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What You Don’t Know Could Cost You! Here’s How to Shop For Mortgage Rates The Smart Way!

by Mark Fitzpatrick on April 23, 2014 · 11 comments

  
How to Shop for Mortgage Rates

It’s always a good idea to shop at least a few different lenders to compare mortgage rate quotes, right?

After all, a mortgage is a big financial commitment, and shopping around for a better deal can potentially save you thousands or tens of thousands of dollars in finance charges over the life of the loan.

Having said that, it’s not just important to shop around, it’s important to shop around the right way.

There’s a few important things you need to be aware of to make sure you’re truly getting the best deal possible.

How to Shop For Mortgage Rates

Many shoppers don’t realize that there are a number of factors that can have a significant impact on the rate and fees you pay for a mortgage. When you’re just shopping around, lenders haven’t yet confirmed all of your qualifications, such as the payoff amount of your existing mortgage (in the case of a refinance), appraised value, how much is needed for escrow deposits, etc., so they need to make certain assumptions when they run their numbers.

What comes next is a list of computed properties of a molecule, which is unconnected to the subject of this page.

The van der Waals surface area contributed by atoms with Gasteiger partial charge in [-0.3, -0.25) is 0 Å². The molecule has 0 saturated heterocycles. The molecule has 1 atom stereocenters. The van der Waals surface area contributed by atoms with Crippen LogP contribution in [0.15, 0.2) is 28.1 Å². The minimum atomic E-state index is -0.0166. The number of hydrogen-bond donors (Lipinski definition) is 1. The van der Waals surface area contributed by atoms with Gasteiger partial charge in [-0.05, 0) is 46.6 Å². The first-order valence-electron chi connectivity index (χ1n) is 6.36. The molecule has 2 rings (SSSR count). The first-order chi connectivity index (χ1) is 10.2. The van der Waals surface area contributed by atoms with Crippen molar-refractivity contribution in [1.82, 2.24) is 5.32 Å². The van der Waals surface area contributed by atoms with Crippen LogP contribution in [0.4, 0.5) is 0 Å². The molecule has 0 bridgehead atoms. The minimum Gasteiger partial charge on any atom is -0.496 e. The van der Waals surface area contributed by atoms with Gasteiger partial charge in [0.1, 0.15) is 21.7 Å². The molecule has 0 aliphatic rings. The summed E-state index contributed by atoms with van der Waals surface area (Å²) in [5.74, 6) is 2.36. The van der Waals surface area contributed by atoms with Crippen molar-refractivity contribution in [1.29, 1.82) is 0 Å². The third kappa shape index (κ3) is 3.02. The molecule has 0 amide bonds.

What makes mortgage shopping tricky is that lenders often use very different assumptions, which can make some rate quotes look unrealistically better than others.

Related: Shopping for Commercial Loans

The key to shopping rates effectively is to make sure that all the lenders you talk with are using the same or similar assumptions for a few key factors. The following is a list of some things to look out for:

1. Estimated appraised value

The estimated appraised value is a key part of what determines loan-to-value (LTV), which is an important risk factor for the bank. If one lender is assuming a higher appraised value, it’s likely you’ll get a better offer because the LTV is lower. Make sure all the banks you’re shopping run their numbers based on the same or a similar estimated appraised value.

2. Loan amount